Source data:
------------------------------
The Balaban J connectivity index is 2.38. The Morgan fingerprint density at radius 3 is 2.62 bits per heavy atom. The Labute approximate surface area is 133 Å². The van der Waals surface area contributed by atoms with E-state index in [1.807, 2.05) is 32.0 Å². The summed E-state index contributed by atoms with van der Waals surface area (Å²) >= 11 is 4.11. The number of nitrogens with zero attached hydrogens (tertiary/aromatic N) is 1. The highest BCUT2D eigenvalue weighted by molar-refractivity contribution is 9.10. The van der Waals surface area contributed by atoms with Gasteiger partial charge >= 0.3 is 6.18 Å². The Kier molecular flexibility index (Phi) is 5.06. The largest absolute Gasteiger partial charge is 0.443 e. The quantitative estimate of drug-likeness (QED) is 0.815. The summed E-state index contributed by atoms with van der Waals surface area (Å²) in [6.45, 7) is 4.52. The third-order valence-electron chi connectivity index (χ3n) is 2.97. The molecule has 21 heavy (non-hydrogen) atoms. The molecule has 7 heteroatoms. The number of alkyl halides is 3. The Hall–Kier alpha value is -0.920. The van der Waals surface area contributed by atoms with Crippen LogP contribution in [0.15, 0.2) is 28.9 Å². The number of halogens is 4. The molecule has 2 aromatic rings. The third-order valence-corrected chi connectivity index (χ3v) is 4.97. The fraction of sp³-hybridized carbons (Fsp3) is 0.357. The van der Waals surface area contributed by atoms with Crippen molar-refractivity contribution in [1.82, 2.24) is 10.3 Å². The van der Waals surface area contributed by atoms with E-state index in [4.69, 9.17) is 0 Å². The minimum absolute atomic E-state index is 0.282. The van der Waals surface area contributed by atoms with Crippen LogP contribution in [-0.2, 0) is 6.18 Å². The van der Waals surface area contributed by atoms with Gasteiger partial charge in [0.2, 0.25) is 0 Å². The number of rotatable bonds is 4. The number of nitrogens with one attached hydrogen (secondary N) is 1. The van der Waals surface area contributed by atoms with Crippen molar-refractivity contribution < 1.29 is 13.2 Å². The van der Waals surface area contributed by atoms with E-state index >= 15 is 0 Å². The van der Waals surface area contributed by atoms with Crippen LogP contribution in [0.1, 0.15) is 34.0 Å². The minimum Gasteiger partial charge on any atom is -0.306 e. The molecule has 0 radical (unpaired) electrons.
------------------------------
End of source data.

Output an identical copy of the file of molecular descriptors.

The Balaban J connectivity index is 2.38. The Morgan fingerprint density at radius 3 is 2.62 bits per heavy atom. The Labute approximate surface area is 133 Å². The van der Waals surface area contributed by atoms with E-state index in [1.807, 2.05) is 32.0 Å². The summed E-state index contributed by atoms with van der Waals surface area (Å²) >= 11 is 4.11. The number of nitrogens with zero attached hydrogens (tertiary/aromatic N) is 1. The highest BCUT2D eigenvalue weighted by molar-refractivity contribution is 9.10. The van der Waals surface area contributed by atoms with Gasteiger partial charge >= 0.3 is 6.18 Å². The Kier molecular flexibility index (Phi) is 5.06. The largest absolute Gasteiger partial charge is 0.443 e. The quantitative estimate of drug-likeness (QED) is 0.815. The summed E-state index contributed by atoms with van der Waals surface area (Å²) in [6.45, 7) is 4.52. The third-order valence-electron chi connectivity index (χ3n) is 2.97. The molecule has 21 heavy (non-hydrogen) atoms. The molecule has 7 heteroatoms. The number of alkyl halides is 3. The Hall–Kier alpha value is -0.920. The van der Waals surface area contributed by atoms with Crippen LogP contribution in [0.15, 0.2) is 28.9 Å². The number of halogens is 4. The molecule has 2 aromatic rings. The third-order valence-corrected chi connectivity index (χ3v) is 4.97. The fraction of sp³-hybridized carbons (Fsp3) is 0.357. The van der Waals surface area contributed by atoms with Crippen molar-refractivity contribution in [1.82, 2.24) is 10.3 Å². The van der Waals surface area contributed by atoms with E-state index in [4.69, 9.17) is 0 Å². The minimum absolute atomic E-state index is 0.282. The van der Waals surface area contributed by atoms with Crippen LogP contribution in [-0.2, 0) is 6.18 Å². The van der Waals surface area contributed by atoms with Gasteiger partial charge in [0.2, 0.25) is 0 Å². The number of rotatable bonds is 4. The number of nitrogens with one attached hydrogen (secondary N) is 1. The van der Waals surface area contributed by atoms with Crippen molar-refractivity contribution < 1.29 is 13.2 Å². The van der Waals surface area contributed by atoms with E-state index >= 15 is 0 Å². The van der Waals surface area contributed by atoms with Crippen LogP contribution in [0.1, 0.15) is 34.0 Å². The minimum Gasteiger partial charge on any atom is -0.306 e. The molecule has 0 radical (unpaired) electrons.